The Belfast Agenda is our city’s first community plan. The plan identifies how the council and its community planning partners will work collaboratively to deliver an ambitious and inclusive vision that will create a better quality of life for all the citizens in Belfast.

Our vision for Belfast 2035:

“Belfast will be a city re-imagined and resurgent. A great place to live and work for everyone. Beautiful, well connected and culturally vibrant, it will be a sustainable city shared and loved by all its citizens, free from the legacy of conflict. A compassionate city offering opportunities for everyone. A confident and successful city energising a dynamic and prosperous city region. A magnet for talent and business and admired around the world. A city people dream to visit.”

At a citywide level, the council has also produced or intended to produce a number of supporting strategic documents, aimed at addressing some of the broader economic, social and environmental outcomes that require attention such as the Cultural Strategy and the New 10-Year Tourism Plan, Resilience Strategy and Social Enterprise Action Plan. These are being developed with the city’s communities and other key stakeholders to identify priorities for Belfast and local areas.

Cultural Strategy 2020-2030

In August 2019, the ten-year 'Cultural Strategy, A City Imagining' was launched to help meet the Belfast Agenda vision for 2035, which imagines a culturally vibrant city. The strategy sets out four strategic themes shaped by the strategy’s engagement process: A City Belonging, A City Challenging, A City Creating and A City Exploring.

New Ten-Year Tourism Plan

The draft ten-year plan (aligned to the 'Cultural Strategy, A City Imagining', due for public consultation in October 2021) identified catalyst or accelerator projects and opportunities that could bolster investment in the sector to support recovery and growth. These catalysts include:

  • Catalyst Project 1: Our Place – support for local tourism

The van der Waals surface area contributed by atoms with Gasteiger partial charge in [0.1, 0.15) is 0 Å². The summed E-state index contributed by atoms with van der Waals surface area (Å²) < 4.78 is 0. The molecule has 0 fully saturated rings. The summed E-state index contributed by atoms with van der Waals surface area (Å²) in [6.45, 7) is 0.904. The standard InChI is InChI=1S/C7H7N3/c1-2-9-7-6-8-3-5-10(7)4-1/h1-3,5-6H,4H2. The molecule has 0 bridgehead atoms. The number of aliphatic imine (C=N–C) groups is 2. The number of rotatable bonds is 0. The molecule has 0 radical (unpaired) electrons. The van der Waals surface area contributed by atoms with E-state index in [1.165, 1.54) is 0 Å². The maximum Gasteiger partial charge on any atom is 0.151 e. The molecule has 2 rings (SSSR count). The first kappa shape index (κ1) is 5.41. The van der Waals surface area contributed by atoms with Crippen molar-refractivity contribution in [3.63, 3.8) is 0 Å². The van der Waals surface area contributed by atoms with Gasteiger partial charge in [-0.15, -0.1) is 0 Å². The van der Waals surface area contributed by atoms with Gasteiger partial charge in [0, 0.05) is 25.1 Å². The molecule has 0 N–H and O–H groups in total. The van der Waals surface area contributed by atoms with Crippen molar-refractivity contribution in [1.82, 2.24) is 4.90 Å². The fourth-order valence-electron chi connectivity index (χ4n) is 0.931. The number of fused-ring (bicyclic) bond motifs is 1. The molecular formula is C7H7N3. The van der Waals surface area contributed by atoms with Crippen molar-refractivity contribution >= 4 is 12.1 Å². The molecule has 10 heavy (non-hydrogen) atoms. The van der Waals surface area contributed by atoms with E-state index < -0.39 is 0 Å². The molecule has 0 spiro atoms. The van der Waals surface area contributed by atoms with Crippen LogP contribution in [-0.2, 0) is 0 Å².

• Catalyst Project 2: Make yourself At Home
  • Catalyst Project 3: Our Stories    

One of the four priorities (Catalyst Project 1) is to support tourism development across the city’s neighbourhoods. Adopting a place-based approach to the development of our neighbourhoods through local investment that supports product development, jobs creation and destination management. There are also opportunities to support capital development through the alignment with existing programmes including NRF. 

Resilience Strategy

Belfast launched its Resilience Strategy, the city’s first climate plan in December 2020. It sets out 30 transformational programmes to transition Belfast to an inclusive, zero-emissions, climate-resilient economy within a generation. The strategy comprises three elements:

  • Resilience Assessment – a review of how resilient we currently are and what the main threats are to the city
  • Ambitions Document – our resilience aspirations and a vision of what and where we want to be as a city
  • Delivery Plan – how we plan to achieve this

The Belfast Resilience Strategy is essentially a framework to safeguard Belfast against situations that could threaten its safety and stability over coming years and help us deliver our Belfast Agenda priorities. The Resilience Strategy is the first time that individuals and organisations across Belfast have worked together to identify the shocks and stresses which make Belfast more vulnerable, and which could threaten our economic, social, or environmental future. 

Social Enterprise Action Plan

Our Social Enterprise Action Plan 2019-2024 aims to grow Belfast's social economy sector to improve the lives of Belfast residents through inclusive growth. This plan was developed following various interviews with the sector and looks at addressing not just the needs of the sector, but also the barriers to growth to enhance the Belfast economy, create jobs for citizens and help to address social issues in the city.

Among other objectives, the plan aims to help create a social enterprising culture and increase levels of entrepreneurship in Belfast; to increase the number of social enterprises in Belfast by supporting at least 250 new start-ups in the city by 2023, to provide a platform for collaboration and partnership working within the sector as well as with the public and private sectors and others.

Section 75

Section 75 of the Northern Ireland Act (1998) requires public authorities to have due regard to the need to promote equality of opportunity:

  • between persons of different religious belief, political opinion, racial group, age, marital status or sexual orientation
  • between men and women generally
  • between persons with a disability and persons without
  • between persons with dependants and persons without

Public authorities are required to have regard to the desirability of promoting good relations between people of different religious belief, political opinion or racial group. These obligations are designed to ensure that equality and good relations considerations are carefully considered as part of the policy development process.